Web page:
Many years ago, a Master Watchmaker had a small shop on the outskirts of town. While he appreciated going to town here and there, he preferred to maintain a respectful distance. He found nothing wrong with the town, per se, he simply wished to not embroil himself in the day-to-day scandals, problems and gossip that living in any town entails. As a result of this desire to maintain a calmness within his mind, he opted to live on the periphery.
From this periphery, he could go deeper into town when needed and then retreat to his sanctuary or, likewise, explore deeper into the wood where he could fully explore the quietude that nature may provide. At times he would need to go through the wood if there was a particular tool or provision he needed that was not to be had in his own town.
One day, it came to pass then that the Master Watchmaker realized that the time had come to find an apprentice. This need had been pressing on him for many months as of late and he finally decided that it was time to find an apprentice that would learn the skills and insights necessary to carry the craft into the future.
The old Watchmaker had been to his town many times throughout the years. He grew and stored a great deal of his own food from his plot, but sometimes there are things that simply cannot be grown in a garden. Over the years, the Master had traveled to his town and others to find the materials of his profession; smelted gold, copper, paints. His tools were given to him by his father but even those well-worn tools needed replacing or repair that he simply was ill-equipped to do.
Because of his many forays into his and neighboring towns, he was well aware of the young boys in town who might make a suitable apprentice. Considering the small population of the town and the rather specialized skill that watch-making represented, the Master Watchmaker knew in his heart that there were precious few lads who would make a good apprentice. Some were too young, some were too old. Some didn’t have the aptitude while others didn’t have the interest. The search for the perfect apprentice was proving to be much more difficult than he had anticipated. When he discovered just how difficult it was to find the perfect mix of aptitude, experience, intelligence and interest in his small town he had a new-found respect for his old master under whom he himself apprenticed so many years ago. And if the watchmaker remembered correctly, his Master didn’t come from his home village either; he also was from a far away hamlet forced to travel to find an apprentice likely for the same reasons the Old Watchmaker was only now discovering.
And so it came to pass that the Old Master left his small and well-worn home to set out and find the next generation of watchmaker. Because he was well aware of the lack of prospects within his own town, he turned toward the dark wood and followed the narrow path that would lead to the nearest town 2 ½ days away. The Master packed a small ruck sack with the essentials he would need for his journey. Because the trip was so short, he would forego bringing much more than some hard tack, jerky, fire making implements and a few small watchmaking tools that were in need of repair. There was no reason to not take the opportunity of such a trip to avail his tools to some much needed repairs. His 64 years of life had imbued in him the wisdom of taking advantage of opportunities either presented or created.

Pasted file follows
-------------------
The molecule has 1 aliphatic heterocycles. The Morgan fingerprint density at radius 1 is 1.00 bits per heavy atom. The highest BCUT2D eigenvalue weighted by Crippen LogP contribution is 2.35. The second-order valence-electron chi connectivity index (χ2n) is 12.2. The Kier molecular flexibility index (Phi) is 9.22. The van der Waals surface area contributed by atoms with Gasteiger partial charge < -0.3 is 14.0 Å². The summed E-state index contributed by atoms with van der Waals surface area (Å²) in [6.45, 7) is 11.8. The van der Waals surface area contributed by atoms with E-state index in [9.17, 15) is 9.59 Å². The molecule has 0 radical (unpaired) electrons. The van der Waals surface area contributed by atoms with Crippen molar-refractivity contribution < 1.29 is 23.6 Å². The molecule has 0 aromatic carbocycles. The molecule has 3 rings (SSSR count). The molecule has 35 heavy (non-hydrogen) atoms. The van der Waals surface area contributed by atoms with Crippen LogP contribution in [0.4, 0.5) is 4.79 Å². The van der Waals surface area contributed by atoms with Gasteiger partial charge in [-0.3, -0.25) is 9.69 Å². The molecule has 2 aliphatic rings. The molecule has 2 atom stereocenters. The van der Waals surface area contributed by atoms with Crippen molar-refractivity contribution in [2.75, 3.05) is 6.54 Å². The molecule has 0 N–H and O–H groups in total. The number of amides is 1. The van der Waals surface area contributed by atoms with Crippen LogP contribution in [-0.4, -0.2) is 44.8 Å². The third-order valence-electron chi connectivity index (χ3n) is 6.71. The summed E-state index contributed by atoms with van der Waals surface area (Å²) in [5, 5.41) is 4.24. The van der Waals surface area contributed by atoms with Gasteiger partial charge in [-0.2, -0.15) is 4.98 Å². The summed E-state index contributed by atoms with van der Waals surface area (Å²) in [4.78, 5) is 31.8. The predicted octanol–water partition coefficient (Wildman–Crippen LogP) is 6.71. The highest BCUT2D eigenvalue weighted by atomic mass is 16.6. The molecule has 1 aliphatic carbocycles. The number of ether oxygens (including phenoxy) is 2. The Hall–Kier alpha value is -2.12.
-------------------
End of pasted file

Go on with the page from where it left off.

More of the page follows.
The Master Watchmaker’s trip was uneventful. He had traveled the foot path to the neighboring village many times before. Of course, each journey was different and the path sometimes diverged in new an unexpected ways, but as the Master quickly devoured his jerky on the trail, so was the time devoured for his trip.
As the old man entered the village, he noticed that it was quite similar to his own with only minor variations and deviations from what his own village’s profile. It would appear that as different as the people were in this village from his own home, they really were at their core, the same people. The lives of his neighbors rarely diverged from what he was accustomed to seeing.
Accustomed, that is, until he spied a young boy on the side of the road as he entered the village. As the Master Watchmaker approached the outskirts of the village, he noticed a young boy sitting along the side of the road. At first it appeared the young boy was staring intently merely at the ground, but as the old man approached, he realized that the young boy held something in his hand and was manipulating this object in relation to the ground.
The Master noticed the look on the young boy’s face seemed to be a mixture of concentration, focus, curiosity and discovery all at once. The expression on the young boy’s face caught the Master’s attention immediately. Over the years, the Master had grown so accustomed to the sameness of the inhabitants of the villages surrounding his own, that any divergence from this expectation was noteworthy.
But what was it that captured the interest of the boy so intently? The old man wondered.
The man approached the young boy so quietly that he scarcely made a sound on the soft ground; the old man knew how to move undetected and he did not want to startle the boy as he was a stranger in this part of the country.
As the man approached, he could see finally what the boy was handling with such care in his hands: a convex piece of glass; a lens.
“Hello, young man. What has captured your curiosity so that you screw up your face with such earnest concentration?” asked the Master.
Slightly startled, the boy broke his concentration, looked up and said, “Good Afternoon, sir. It is this piece of glass,” as the boy held the small piece of round glass up for the Master to see.